Understanding Exempt Assets In Bankruptcy

shirts in closet

Let’s pose a hypothetical. Say you go to consult a chapter 7 or chapter 13 bankruptcy attorney in Boulder, and you’re trying to get a sense on what sort of property bankruptcy law allows you to keep as the process is ongoing. What do you think they’ll tell you? While there’s a general impression that bankruptcy will leave you with nothing at all, the truth is that there are certain types of assets that are exempt from bankruptcy proceedings. Read on to learn more.

A General Overview Of Bankruptcy Exceptions

Generally speaking, exempt assets are those which are not a part of your bankruptcy estate and cannot be taken by your creditors as part of bankruptcy proceedings. 

People require certain essentials in order to remain a part of society and exist as productive members of the collective. Exemptions exist, therefore, to grant individuals undergoing bankruptcy the ability to protect certain property from their bankruptcy trustee (who would, under any other circumstances, take that property and sell it to gain money to pay creditors).

Exemptions vary based upon the type of bankruptcy and the state in which you live. We’ll take a look at the broad strokes that you’ll see with both chapter 7 and chapter 13 exemptions.

Chapter 7 & Chapter 13 Bankruptcy Exemptions

Chapter 7 bankruptcy is what you file when you need to get clear of many types of unsecured debt on which you can’t continue making the monthly payments. Also referred to a s “liquidation” bankruptcy, this move sees the court ordering creditors to cease taking actions against you, while they simultaneously take possession of your assets and start selling them off in order to gain funds to supply to your creditors (hence the liquidation aspect of the process).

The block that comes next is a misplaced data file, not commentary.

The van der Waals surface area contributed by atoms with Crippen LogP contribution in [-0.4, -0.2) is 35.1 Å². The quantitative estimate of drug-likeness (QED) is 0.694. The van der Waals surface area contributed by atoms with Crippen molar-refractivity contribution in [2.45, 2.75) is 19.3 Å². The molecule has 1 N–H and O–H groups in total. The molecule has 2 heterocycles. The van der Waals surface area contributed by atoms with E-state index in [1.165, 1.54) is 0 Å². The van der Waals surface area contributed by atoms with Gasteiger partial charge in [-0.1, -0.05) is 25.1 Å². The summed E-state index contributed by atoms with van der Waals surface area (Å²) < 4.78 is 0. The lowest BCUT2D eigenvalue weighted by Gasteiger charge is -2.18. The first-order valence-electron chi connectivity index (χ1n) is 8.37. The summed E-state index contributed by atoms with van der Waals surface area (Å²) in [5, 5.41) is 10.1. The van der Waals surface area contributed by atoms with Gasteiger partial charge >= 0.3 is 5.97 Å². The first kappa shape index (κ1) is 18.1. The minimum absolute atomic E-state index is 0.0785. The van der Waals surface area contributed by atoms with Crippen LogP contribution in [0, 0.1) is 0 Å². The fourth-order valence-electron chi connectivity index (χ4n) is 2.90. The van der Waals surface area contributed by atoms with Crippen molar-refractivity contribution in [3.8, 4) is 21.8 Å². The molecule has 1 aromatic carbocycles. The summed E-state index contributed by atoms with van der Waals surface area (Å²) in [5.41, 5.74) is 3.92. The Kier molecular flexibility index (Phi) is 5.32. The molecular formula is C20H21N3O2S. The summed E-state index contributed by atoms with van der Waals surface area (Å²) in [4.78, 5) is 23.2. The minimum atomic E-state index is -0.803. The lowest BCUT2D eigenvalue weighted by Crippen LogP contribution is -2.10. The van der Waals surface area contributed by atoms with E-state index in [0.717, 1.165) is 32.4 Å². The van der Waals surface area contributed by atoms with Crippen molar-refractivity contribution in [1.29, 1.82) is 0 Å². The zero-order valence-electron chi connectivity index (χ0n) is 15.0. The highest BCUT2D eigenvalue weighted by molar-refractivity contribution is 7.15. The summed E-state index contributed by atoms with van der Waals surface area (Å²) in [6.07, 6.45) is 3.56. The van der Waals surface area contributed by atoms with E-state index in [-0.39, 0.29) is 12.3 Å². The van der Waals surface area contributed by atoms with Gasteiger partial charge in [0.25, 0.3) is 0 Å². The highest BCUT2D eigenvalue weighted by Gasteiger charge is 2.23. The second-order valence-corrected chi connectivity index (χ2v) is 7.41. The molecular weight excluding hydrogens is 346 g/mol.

Your “essential property,” however, is shielded from liquidation. It includes things like clothing, dishes, some furnishings, and many of the “low-value” items that you own. Other assets that may be exempt from bankruptcy might include the following:

  • Retirement accounts
  • Benefits (unemployment, veterans, etc.)
  • Wages earned after bankruptcy filing
  • Money from alimony or child support
  • Life insurance
  • Awards from personal injury cases

In many cases, there’s some paperwork you must complete, which includes listing your property and its value. Then, you’ll need to make sure you know your state’s specific rules on exemption, so you can make note of which property falls within the definition (and, thus, you can keep).

By-and-large, chapter 7 bankruptcy exemptions don’t cover luxury items, so you can kiss the fancy cars and expensive swag goodbye. Again, though, you’ll have to consult your state laws to know exactly what can be exempted and what can’t, and there will be a point where you’ll need to agree on exemptions with your court-appointed trustee and creditors.

Now, when it comes to chapter 13 bankruptcy, things work a bit differently. In this debt reorganization plan, you keep your property while you adhere to a payment plan for your debts. If you complete the three-to-five-year plan and stay on top of all of said payments, then you maintain control of your possessions after exiting bankruptcy.